Even if we say that just practicing zazen is enough, we still have to eat when we’re hungry, and when our money runs out, we’ve got to go begging. But if we’re not
    careful, we’ll make a routine out of that. However good what we do is, as soon as it becomes routine, it isn’t any good anymore. We mustn’t hold on to anything. It’s a matter of being free and unhindered.
    For someone like me who loves routines and tends to add a lot to them, it becomes easy to let go of good things because they don't mean what they meant anymore and now I am trapped in them. True freedom only comes when the repetitive actions I have or want to do are done mindfully and without holding to any results.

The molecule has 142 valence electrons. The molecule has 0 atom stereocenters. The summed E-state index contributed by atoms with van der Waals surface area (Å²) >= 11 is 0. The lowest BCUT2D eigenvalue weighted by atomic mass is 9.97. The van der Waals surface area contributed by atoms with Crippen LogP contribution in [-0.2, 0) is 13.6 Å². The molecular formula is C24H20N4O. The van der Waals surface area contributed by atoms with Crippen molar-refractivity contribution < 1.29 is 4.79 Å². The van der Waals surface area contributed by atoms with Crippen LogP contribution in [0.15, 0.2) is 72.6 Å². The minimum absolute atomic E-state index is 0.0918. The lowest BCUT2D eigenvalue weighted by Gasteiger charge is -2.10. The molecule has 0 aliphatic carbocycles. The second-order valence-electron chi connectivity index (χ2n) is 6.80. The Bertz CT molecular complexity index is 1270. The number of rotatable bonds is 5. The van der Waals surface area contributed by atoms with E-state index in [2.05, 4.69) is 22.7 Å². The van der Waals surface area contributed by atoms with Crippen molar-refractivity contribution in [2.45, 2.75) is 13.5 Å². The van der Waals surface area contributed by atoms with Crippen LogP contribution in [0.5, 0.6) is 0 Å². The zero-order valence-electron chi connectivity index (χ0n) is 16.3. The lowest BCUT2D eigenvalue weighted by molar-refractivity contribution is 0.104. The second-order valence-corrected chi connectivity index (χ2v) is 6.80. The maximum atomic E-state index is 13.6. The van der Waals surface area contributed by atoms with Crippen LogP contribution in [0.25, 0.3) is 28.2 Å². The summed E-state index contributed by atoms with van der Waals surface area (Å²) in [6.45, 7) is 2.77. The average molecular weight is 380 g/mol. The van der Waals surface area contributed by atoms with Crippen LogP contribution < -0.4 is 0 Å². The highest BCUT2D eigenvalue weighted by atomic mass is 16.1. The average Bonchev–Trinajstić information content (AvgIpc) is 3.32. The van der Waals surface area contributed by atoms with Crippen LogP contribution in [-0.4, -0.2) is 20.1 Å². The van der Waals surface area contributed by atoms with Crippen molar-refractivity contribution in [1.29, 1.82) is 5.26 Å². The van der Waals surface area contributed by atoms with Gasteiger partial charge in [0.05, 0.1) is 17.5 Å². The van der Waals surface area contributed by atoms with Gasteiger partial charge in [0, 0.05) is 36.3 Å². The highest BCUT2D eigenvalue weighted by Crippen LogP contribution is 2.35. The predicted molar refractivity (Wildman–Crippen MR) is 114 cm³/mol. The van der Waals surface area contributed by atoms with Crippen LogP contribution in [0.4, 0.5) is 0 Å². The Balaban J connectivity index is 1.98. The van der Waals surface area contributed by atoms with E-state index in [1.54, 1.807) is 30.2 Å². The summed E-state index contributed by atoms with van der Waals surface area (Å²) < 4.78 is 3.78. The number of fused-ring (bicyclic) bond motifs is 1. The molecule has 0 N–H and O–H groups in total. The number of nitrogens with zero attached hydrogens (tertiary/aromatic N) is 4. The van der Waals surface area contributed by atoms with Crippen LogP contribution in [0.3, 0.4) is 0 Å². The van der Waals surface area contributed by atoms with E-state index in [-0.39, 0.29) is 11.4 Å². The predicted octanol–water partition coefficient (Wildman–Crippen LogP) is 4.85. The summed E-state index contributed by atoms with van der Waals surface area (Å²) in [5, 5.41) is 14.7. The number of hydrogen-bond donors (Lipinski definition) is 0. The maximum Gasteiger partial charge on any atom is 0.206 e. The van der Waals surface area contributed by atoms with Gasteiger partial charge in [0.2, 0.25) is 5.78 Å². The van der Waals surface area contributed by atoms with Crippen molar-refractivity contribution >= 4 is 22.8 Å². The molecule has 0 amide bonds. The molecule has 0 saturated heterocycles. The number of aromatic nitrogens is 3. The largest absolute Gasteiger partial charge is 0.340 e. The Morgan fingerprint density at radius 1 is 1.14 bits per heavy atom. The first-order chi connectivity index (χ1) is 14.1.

Chapter 23:

    Every single day of your life in society is a test, and your whole life long you mustn’t fail. That goes above all for the mind that saves suffering beings.
    To be in the Bodhisattva Path is to be teste day after day in our compassion and loving-kindness. And it is so easy to forget it and let the opportunity to help other sentient beings pass without landing a hand.

    Gassho,
    Mateus
    Satlah
    怠努 (Tai Do) - Lazy Effort
    (also known as Mateus )

    禅戒一如 (Zen Kai Ichi Nyo) - Zazen and the Precepts are One!

  4. #4
    paulashby
    Guest
    page 123: Losing is awakening. Winning is illusion.

    Reflection: Gandhi, Mother Teresa, Homeless Kodo, Peace Pilgrim what a bunch of losers!